Summary: The second faith tradition offers a counter balance to the holy life: the spirit-filled life. We’ll explore strengths/dangers and how to integrate this tradition into our lives.

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Streams of Living Water

Filled By the Spirit

Acts 19:1-7

October 17, 2004

Mark Eberly

Last week we looked at our first stream of living water: the holy life. The counterbalance to the holy life is the spirit-filled life. If legalism and perfectionism are two of the great perils of the holy life, then the flexibility and unpredictability of the spirit-filled life are great counter weights to the perils of the holy life.

Luke 4:14 tells us that Jesus after being victorious over His temptations, left the desert for Galilee filled with the power of the Spirit. The spirit-filled life is about the empowering gifts of the spirit and the nurturing fruit of the spirit.

Paul asks the disciples that he found (and note that they were called disciples so we know that they had become Christian believers but they were still missing something) if they had been filled with the Spirit of God. They hadn’t. When Paul placed his hands on these men, they were filled by the Spirit (and power) of God. God placed within these men two gifts of grace as a sign of this filling.

When God fills a person with His Spirit, God imparts upon them gifts of grace or spiritual gifts that show the work of God in those people’s lives. This is not a brush of the spirit nor is it a dip in the spirit. This is the filling of the Spirit of God in a fresh way.

A city dweller turned farmer went to the local feed store to get some answers: his best cow had stopped producing milk.

“Are you feeding her right?” asked the storeowner.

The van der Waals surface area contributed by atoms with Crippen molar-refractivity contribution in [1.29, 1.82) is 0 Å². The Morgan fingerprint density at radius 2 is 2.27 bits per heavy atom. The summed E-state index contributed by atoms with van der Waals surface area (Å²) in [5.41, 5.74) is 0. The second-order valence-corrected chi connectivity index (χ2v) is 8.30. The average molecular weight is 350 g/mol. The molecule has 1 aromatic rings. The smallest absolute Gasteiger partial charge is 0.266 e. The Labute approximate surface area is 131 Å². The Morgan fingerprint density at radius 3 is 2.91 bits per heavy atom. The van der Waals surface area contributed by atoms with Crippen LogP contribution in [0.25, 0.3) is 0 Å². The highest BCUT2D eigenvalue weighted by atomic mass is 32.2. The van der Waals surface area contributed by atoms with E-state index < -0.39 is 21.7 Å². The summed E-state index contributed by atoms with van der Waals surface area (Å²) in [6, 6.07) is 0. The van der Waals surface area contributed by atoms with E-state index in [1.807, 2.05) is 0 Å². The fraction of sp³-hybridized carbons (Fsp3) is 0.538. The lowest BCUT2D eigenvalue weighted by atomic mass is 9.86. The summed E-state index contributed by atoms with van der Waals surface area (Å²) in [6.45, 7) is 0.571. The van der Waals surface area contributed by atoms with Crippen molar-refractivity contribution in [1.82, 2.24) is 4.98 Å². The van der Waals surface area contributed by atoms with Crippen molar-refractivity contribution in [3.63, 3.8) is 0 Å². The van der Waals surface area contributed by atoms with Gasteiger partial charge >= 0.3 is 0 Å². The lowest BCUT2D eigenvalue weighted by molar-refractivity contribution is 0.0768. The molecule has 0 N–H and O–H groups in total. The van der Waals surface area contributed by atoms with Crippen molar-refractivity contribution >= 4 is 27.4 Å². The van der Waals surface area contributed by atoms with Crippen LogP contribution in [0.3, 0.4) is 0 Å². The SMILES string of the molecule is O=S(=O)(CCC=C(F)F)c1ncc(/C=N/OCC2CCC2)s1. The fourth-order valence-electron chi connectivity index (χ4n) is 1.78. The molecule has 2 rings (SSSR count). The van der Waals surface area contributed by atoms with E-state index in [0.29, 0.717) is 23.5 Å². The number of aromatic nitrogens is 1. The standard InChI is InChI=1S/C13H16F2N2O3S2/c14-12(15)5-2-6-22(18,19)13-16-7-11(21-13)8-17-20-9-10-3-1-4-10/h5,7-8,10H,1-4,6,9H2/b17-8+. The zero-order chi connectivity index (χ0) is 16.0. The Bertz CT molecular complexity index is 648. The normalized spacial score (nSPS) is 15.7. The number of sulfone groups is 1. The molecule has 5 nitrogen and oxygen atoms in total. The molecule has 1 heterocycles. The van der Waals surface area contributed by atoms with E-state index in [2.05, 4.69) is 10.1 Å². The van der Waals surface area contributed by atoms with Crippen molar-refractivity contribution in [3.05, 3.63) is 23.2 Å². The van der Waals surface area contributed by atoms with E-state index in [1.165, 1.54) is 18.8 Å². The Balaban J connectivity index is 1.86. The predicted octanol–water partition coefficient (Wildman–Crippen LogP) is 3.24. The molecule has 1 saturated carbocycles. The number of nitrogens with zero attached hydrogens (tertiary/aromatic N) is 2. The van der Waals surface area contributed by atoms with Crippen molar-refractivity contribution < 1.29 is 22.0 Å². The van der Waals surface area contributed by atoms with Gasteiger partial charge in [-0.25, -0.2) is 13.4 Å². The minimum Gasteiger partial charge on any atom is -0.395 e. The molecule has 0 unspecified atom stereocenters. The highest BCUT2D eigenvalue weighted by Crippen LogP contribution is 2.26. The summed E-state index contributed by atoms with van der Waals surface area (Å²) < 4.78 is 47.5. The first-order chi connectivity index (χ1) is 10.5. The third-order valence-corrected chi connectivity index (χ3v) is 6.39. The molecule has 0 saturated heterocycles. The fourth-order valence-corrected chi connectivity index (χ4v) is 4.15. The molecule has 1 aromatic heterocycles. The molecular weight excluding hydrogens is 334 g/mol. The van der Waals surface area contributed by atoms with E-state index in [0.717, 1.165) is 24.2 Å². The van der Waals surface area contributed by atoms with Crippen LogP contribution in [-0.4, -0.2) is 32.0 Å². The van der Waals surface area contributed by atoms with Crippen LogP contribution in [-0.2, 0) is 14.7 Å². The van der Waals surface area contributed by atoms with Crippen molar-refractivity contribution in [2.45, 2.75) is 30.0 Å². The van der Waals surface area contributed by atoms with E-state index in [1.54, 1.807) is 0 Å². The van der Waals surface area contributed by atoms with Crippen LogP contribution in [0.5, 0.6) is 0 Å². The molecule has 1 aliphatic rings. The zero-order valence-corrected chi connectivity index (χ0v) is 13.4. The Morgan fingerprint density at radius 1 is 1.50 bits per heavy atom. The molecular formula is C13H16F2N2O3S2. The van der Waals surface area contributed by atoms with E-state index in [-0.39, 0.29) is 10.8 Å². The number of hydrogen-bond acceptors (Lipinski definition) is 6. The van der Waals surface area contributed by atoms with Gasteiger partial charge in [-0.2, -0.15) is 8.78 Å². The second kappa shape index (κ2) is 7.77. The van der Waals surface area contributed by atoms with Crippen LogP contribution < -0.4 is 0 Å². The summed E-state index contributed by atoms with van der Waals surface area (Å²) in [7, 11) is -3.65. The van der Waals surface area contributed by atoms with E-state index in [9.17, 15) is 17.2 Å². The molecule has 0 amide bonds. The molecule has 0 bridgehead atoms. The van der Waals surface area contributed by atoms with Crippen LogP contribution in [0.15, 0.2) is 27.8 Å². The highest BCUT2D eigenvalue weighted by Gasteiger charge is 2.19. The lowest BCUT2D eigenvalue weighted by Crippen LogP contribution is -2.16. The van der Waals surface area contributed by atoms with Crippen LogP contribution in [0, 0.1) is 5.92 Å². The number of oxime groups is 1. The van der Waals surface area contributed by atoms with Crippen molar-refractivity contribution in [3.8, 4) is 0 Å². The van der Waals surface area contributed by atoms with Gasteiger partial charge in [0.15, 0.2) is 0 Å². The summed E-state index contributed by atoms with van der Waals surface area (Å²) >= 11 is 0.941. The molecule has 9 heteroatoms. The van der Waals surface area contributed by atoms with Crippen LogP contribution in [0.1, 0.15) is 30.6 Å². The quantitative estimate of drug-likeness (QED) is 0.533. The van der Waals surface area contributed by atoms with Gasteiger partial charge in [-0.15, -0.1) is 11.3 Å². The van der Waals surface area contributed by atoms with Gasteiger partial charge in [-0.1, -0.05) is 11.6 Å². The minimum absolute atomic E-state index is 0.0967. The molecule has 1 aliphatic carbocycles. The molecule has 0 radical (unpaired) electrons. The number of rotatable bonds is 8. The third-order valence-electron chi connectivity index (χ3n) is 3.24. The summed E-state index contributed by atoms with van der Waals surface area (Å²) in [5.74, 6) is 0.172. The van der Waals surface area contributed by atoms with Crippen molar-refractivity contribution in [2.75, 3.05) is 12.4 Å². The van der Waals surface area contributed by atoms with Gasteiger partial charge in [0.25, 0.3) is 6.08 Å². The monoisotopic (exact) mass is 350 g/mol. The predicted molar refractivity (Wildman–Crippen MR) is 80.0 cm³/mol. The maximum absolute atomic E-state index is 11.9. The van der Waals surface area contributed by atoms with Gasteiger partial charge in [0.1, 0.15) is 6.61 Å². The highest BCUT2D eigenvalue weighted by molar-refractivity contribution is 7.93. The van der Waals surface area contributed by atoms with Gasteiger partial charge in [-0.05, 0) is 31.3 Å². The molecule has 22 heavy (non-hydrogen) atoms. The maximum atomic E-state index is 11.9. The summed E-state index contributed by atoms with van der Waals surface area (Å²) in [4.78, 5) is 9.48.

“Just what you sold me,” replied the rookie.

“Are you milking her every day?” the owner asked.

“Just about. Sometimes when I only need six or eight ounces for breakfast, I just let her save up to get it all later,” came the reply.

The storeowner explained that it doesn’t work that way. “You have to take all there is to give,” he said.

But you know what? That is exactly the way it is with God and His Spirit. You have to take all He has to give you. That is the basic definition of being filled with His Spirit. It is not a smorgasbord. You don’t pick and choose. Get a little of this and a little of that. It is all or nothing.

From the Apostle Paul we learn three functions that spiritual gifts do. These three principles can be found in Paul’s extensive teaching in 1 Corinthians.

Spiritual Gifts Serve the Body By:

A. Guiding it.

B. Empowering it.

C. Building it.

And notice that the spiritual gifts serve the body not the individual. Most of the abuses of spiritual gifts and most of the improprieties that have occurred were caused when a person either intentionally or unintentionally sought to build his or herself up instead the body. Every spiritual gift can be grouped into one of these categories as its primary function. For example, the gift of prophecy is meant to empower the body somewhat but mostly to guide it. The gift of mercy is for the building of the body. The gift of leadership is for empowering it.

And here is a very important principle for determining whether or not something is “of the spirit.”

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